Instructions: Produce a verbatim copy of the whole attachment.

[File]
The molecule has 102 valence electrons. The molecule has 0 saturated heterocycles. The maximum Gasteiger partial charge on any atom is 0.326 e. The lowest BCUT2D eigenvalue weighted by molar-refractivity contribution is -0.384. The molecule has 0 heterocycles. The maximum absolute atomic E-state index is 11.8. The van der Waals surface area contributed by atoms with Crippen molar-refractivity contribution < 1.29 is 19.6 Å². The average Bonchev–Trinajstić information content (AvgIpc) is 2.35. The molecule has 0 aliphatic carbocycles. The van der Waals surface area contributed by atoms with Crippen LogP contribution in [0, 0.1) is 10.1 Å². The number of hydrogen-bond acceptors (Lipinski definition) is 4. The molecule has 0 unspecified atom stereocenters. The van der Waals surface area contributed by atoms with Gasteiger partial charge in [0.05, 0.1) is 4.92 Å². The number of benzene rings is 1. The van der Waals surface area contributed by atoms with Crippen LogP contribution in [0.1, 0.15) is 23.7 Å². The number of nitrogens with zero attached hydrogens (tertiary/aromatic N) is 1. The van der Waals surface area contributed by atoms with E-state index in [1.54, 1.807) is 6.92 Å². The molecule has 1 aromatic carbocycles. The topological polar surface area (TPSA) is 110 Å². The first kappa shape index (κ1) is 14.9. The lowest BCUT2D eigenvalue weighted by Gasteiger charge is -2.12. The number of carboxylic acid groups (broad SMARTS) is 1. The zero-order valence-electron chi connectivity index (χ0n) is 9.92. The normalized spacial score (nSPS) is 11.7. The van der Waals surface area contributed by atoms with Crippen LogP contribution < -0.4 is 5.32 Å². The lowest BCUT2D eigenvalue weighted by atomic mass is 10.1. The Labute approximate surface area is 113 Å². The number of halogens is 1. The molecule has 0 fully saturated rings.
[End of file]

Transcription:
The molecule has 102 valence electrons. The molecule has 0 saturated heterocycles. The maximum Gasteiger partial charge on any atom is 0.326 e. The lowest BCUT2D eigenvalue weighted by molar-refractivity contribution is -0.384. The molecule has 0 heterocycles. The maximum absolute atomic E-state index is 11.8. The van der Waals surface area contributed by atoms with Crippen molar-refractivity contribution < 1.29 is 19.6 Å². The average Bonchev–Trinajstić information content (AvgIpc) is 2.35. The molecule has 0 aliphatic carbocycles. The van der Waals surface area contributed by atoms with Crippen LogP contribution in [0, 0.1) is 10.1 Å². The number of hydrogen-bond acceptors (Lipinski definition) is 4. The molecule has 0 unspecified atom stereocenters. The van der Waals surface area contributed by atoms with Gasteiger partial charge in [0.05, 0.1) is 4.92 Å². The number of benzene rings is 1. The van der Waals surface area contributed by atoms with Crippen LogP contribution in [0.1, 0.15) is 23.7 Å². The number of nitrogens with zero attached hydrogens (tertiary/aromatic N) is 1. The van der Waals surface area contributed by atoms with E-state index in [1.54, 1.807) is 6.92 Å². The molecule has 1 aromatic carbocycles. The topological polar surface area (TPSA) is 110 Å². The first kappa shape index (κ1) is 14.9. The lowest BCUT2D eigenvalue weighted by Gasteiger charge is -2.12. The number of carboxylic acid groups (broad SMARTS) is 1. The zero-order valence-electron chi connectivity index (χ0n) is 9.92. The normalized spacial score (nSPS) is 11.7. The van der Waals surface area contributed by atoms with Crippen LogP contribution < -0.4 is 5.32 Å². The lowest BCUT2D eigenvalue weighted by atomic mass is 10.1. The Labute approximate surface area is 113 Å². The number of halogens is 1. The molecule has 0 fully saturated rings.